The Space and Naval Warfare Systems Command (SPAWAR) awarded 5 multiple-award indefinite-delivery/ indefinite quantity contracts worth up to $3 billion for development of command and control (C2) software for the US Department of Defense.
The winners will compete for task order to provide software design/ development/ modification, software integration (unit-level and system-level), related test and evaluation services, and software systems engineering. The contractors will also provide integrated logistics support, configuration management and program management.
The winners of the 5 DoD C2 software contracts are:
The US Army Research, Development and Engineering Command (RDECOM) awarded 10 indefinite-delivery/indefinite-quantity contracts for CBRNE (chemical, biological, radiological, nuclear, and explosive) support services at Edgewood Chemical Biological Center at Aberdeen Proving Ground, MD.
ECBC is the USA’s principal research and development center for non-medical chemical and biological defense. The center develops technology in the areas of CBRNE detection, protection, and decontamination, and provides support over the entire lifecycle – from basic research through technology development, engineering design, equipment evaluation, product support, sustainment, field operations and disposal.
The 10 ID/IQ contracts have a 5-year period of performance and a total value of $485 million for all awardees. Work will be performed at ECBC facilities on Aberdeen Proving Ground, MD, at contractor offices, and at other customer sites as required.
Science Applications International Corp. in McLean, VA received a task order from the US Naval Sea Systems Command’s Naval Surface Warfare Center (NSWC) Crane Division in Crane, IN to provide technical and engineering support for its Joint Special Operations Response Department (JSORD). The department provides specialized training and support in sensors, communications, mobility, maneuverability, and special munitions and weapons.
The Space and Naval Warfare System Command (SPAWAR) in San Diego, CA awarded 5 indefinite-delivery/ indefinite-quantity multiple award contracts to provide US Department of Defense command and control (C2) software development, as well as modification and enhancement of existing C2 systems.
The contractors will provide the following services under the contracts: software design, development, and modification; software integration at the unit- and system-level; related test and evaluation support; software systems engineering support; and support functions including integrated logistics support, configuration and program management support.
Latest updates: Major update to the article, which now offers a complete timeline and new materials.
The USA’s “SBIRS High” missile launch early-warning satellites, which aim to replace the existing DSP fleet, have been facing ongoing project issues. Massive cost overruns, technical challenges that continue to present problems, and uncertain performance all factor into the equation. Yet their mission – to detect ballistic missile launches and so serve as the critical first stage of the USA’s national early warning system – is too critical to abandon. What to do?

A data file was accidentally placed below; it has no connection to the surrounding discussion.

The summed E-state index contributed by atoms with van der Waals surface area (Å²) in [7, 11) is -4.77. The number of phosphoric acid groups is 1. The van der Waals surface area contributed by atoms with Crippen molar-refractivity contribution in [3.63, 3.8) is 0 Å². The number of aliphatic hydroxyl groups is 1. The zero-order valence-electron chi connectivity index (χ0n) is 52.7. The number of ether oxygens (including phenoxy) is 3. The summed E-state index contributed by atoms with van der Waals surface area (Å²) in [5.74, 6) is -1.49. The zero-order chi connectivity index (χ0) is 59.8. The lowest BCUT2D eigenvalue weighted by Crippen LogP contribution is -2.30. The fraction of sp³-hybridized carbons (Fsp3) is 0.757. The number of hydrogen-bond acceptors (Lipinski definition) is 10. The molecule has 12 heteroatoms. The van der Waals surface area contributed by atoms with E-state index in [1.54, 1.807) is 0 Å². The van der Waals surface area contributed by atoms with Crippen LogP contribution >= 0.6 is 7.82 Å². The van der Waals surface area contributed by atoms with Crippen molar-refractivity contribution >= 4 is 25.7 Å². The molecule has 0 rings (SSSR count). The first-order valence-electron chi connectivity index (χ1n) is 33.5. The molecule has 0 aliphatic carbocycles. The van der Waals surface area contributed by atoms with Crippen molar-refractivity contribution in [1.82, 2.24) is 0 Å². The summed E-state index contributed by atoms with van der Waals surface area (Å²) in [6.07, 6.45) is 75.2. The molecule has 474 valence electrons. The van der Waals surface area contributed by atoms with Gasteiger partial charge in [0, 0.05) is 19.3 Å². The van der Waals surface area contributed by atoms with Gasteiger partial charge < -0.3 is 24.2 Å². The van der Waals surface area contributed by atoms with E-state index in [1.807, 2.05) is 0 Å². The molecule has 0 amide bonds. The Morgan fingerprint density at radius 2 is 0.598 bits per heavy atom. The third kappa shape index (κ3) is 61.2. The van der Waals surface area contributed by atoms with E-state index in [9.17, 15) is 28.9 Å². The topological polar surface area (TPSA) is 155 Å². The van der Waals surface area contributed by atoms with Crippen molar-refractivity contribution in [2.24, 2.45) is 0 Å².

While some progress has been made on SBIRS-High, the search for alternative technologies is now well underway in a program called AIRSS the Alternate InfraRed Satellite System, also known as 3GIRS (3rd Generation Infrared Surveillance). The effort progressed well, but despite good performance and cost-effective development, the program is facing its end in the FY 2011 budget:
Reuters reports that draft FY 2011 budget documents show the Pentagon targeting at least 7 programs for cancellation. Nothing is final yet, and the Pentagon will not comment, but here’s the rundown.
Two of those programs are familiar. One is the F-35’s alternate-engine F-136 sub-program. The other is the C-17. The USAF has been trying to cancel production of this heavy transport plane for years, but lack of faith in the Pentagon’s mobility requirements studies, and frequent testimony that airlift into theater is a bottleneck, have led Congress to add funds to the final military budget year after year. Those efforts have had an export spinoff as well, as open production lines have allowed new orders from Australia (4), Britain (3 more), Canada (4), NATO (3), Qatar (2), and The UAE (6), with India expressing interest of its own (10) in late 2009. FY 2011 seems set to give the Department of Defense another attempt to end the program, which is currently set to go out of production at the end of FY 2012.
Other programs Reuters marks for the chopping block include:
When you think of military healthcare, you might picture MASH doctors performing surgery on wounded soldiers. Or you might picture a US soldier injured by an IED being rehabilitated in a hospital state-side.
You probably don’t think of computers, networks and Web sites. But modern healthcare, whether military or civilian, depends on information technology for all of the advanced medical technology to work together seamlessly.
To procure military IT, the US Department of Defense developed a contract vehicle called the Defense Medical Information Systems/Systems Integration, Design, Development, Operations and Maintenance Services (D/SIDDOMS 3) contract. Just rolls off the tongue, don’t it.
While hardly Shakespeare, the contract vehicle enables US military services and the US Department of Veterans Affairs to buy medical IT equipment and services through task orders from a group of eager contractors operating under an $8 billion contract ceiling…